There’s more bad news for moms who have been tasked with the unimaginable during the pandemic. All of that struggling to manage childcare, work, virtual school (and basically everything else) officially has officially been given a price tag. Skynova, recently analyzed monthly census data and surveyed over 600 parents to get to the bottom of how the pandemic has impacted families, and it looks like making it through the past year has cost some moms tens of thousands of dollars.
The fact that moms have been bearing the brunt of the challenges presented by the pandemic isn’t exactly news. But the way Skynova broke down these findings really lays bare just how much it’s costing those who have had to reduce their full-time schedules in order to accommodate things like daycare closures and virtual school. According to their findings, it’s estimated that women who had to drop down to part time employment in order to manage childcare issues are making an average of $30,000 less per year than their peers who are working full time.
The bulk of childcare related work stoppages seem to predominantly impact women. According to those surveyed, 2.8 percent of respondents reported having to take some time off in the week prior to completing the survey due to disruptions in childcare. Of those 2.8 percent, 91.4 percent of them were women. Which, my god, it’s no wonder why women are reported to have suffered the biggest economic impacts from this pandemic.
It’s worth noting that these figures don’t include the number of mothers who had to leave the workforce altogether. Skynova says twice as many women as men became unemployed as a result of childcare issues brought on by the pandemic.
But it’s not all bad news for moms. According to S&P Global, it’s likely that many benefits that were implemented to help parents adjust to changing childcare needs during the pandemic could outlast the COVID crisis. “Respondents to the survey of S&P 1200 companies, people participating in the S&P Global/AARP survey conducted in the summer, and executives interviewed for this research consistently said that more companies are now offering enhanced family-friendly policies and benefits.”
Of the companies surveyed, 50 percent plan to continue to offer backup childcare and elder care options for employees, and 44 percent plan to continue to offer paid sick days. A whopping 59 percent say that they will make flexible working hours permanent, but only 38 percent plan to allow employees to continue to telework. Something many mothers relied on during the height of the pandemic when schools went virtual. “Such flexibility has played a key role in keeping a number of women in the workforce, since they still bear the bulk of family-care responsibilities, and a sizable gender pay gap across industries persists,” explains S&P.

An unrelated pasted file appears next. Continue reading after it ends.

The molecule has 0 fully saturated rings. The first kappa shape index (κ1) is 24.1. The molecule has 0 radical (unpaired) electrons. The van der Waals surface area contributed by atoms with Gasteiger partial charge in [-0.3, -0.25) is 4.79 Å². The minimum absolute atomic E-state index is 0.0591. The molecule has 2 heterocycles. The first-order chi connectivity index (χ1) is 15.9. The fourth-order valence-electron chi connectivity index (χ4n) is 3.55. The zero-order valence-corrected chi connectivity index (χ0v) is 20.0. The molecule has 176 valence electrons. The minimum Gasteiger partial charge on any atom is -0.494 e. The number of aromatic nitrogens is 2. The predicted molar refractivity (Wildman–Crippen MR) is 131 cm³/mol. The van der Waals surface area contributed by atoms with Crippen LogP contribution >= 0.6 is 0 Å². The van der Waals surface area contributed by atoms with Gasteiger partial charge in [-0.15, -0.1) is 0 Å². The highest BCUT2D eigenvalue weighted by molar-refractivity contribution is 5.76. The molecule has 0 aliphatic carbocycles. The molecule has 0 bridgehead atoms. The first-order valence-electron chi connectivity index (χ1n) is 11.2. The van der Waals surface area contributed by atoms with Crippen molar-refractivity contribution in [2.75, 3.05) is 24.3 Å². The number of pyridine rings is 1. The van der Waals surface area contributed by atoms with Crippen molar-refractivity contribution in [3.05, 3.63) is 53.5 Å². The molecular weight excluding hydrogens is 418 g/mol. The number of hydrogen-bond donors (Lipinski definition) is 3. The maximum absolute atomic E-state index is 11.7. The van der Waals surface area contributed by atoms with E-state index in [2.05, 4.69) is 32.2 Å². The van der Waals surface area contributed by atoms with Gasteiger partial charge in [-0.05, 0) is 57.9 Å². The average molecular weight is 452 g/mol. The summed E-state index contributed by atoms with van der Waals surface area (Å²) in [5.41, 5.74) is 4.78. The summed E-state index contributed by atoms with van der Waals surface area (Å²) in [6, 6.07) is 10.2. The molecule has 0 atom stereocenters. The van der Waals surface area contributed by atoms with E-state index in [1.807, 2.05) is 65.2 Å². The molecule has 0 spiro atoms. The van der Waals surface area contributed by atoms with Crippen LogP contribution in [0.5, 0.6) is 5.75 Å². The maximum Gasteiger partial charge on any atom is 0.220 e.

And the numbers are more favorable for employers as well. According to the survey, companies with “more generous” family oriented policies have a lower rate of employee turnover. “A statistically significant correlation between companies with above-average returns in their respective sectors and the generosity of their childcare and family caregiving policies is evident.” Which seems to be a direct correlation between the fact that when companies are more understanding of the needs of the caregivers they employ, their bottom line reaps the rewards.
Which leaves us wondering, if the flexibility has really helped women remain in the workforce, then why is the number of employers planning to keep these exceptions in place so low? And how do we get more employers to embrace the parenting-friendly workplace changes that help keep women in the workforce? We’ll do our part to amplify the voice of women who are speaking up about their struggles during the pandemic, and we can only hope that management is listening.
Hopefully we’re nearing the end of school closings, but if you’re facing one currently you can try one of these ways to keep your kids entertained.